Wed, Oct 17, 2018

Anticipating, Detecting, and Responding to Global Risks

Bribery and corruption, data breach, fraud, IP infringement, employee malfeasance, regulatory breaches: CCOs and GCs are often asked what keeps them awake at night. However, in today’s ever-changing business environment, perhaps the question they should be asking themselves is ‘what isn’t keeping me awake at night that should be?’ 

The role of the CCO has always been critical in managing enterprise risks. But CCOs today are dealing with ever broader, more complex risks as business becomes more globalised, digitalised, and of course, regulated. No matter the size of a corporate compliance department, it’s easy to get caught up in day-to-day firefighting. As such, it’s essential that the relevant functions within your organisation proactively prevent and detect risks as they emerge in order to formulate an appropriate response.

How confident are you of your organisation’s ability to anticipate and assess its evolving risk profile as it expands into new service lines, jurisdictions, or customer and third party relationships? Consider the following scenario: You finalise an acquisition of an owner-managed business in Eastern Europe. Fast forward three years. Its finance systems are still completely independent of your organisation, with their financial reports coming through on Excel spreadsheets. Would this situation even be on your radar? More so, would you or anyone at headquarters realise if several of its suppliers were connected to local management and that it had recently entered into major government contracts thanks to the help of a local business introducer? It’s easy to dismiss such scenarios and assume that these red flags would be picked up. But the fact is, Kroll is called in to investigate these kinds of situations every day by organisations of all sizes and maturity.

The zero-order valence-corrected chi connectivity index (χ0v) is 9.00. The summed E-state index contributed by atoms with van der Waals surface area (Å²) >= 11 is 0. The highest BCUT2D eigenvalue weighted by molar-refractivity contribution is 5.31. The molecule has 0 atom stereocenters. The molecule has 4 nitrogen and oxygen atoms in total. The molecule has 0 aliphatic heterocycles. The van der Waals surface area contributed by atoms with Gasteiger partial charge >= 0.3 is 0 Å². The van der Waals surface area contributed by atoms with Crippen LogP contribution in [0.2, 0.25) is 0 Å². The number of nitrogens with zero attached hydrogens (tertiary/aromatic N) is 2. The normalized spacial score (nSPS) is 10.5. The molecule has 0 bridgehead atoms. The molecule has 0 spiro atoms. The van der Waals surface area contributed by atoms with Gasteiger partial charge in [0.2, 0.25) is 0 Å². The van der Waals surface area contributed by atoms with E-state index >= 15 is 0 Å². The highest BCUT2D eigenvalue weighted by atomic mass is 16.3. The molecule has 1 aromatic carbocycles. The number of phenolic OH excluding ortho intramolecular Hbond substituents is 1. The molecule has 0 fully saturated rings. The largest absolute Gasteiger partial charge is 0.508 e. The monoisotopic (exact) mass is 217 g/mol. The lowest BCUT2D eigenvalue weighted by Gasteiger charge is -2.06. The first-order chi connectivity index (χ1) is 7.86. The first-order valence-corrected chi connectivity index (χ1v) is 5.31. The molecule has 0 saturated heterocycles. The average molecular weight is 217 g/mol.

So, what are smart organisations doing to protect themselves? 

Anticipating: Enterprise Wide Risk Assessment (EWRA) is becoming something of an overused phrase of late, and all too often, its practical application takes a ‘one and done’ turn. Documents are not maintained or updated, and consequently only provide a moment-in-time snapshot of a business’ risks. Frequently, the GC’s role in the process is also limited. However, when done properly, the EWRA is an invaluable tool to the business. Because businesses evolve every day, there should be a process for regular review and updates with input from the CCO and GC. Equipped with timely, on-the-ground knowledge of how the business truly operates across functions, service lines, and jurisdictions, the business will be better able to identify potential risks which may not be obvious to local staff. 

Once risks are anticipated, appropriate preventative measures can be put in place that are tailored to each risk. A one-size-fits-all approach to controls is destined for failure. What is necessary and working at a shiny corporate headquarters location might be completely ineffective for a small subsidiary in a high-risk jurisdiction. When controls are implemented according to a well-thought-out and regularly updated EWRA, you can at least be reassured that the framework addresses specific risk, be it from a regulatory, intellectual property, or other perspective.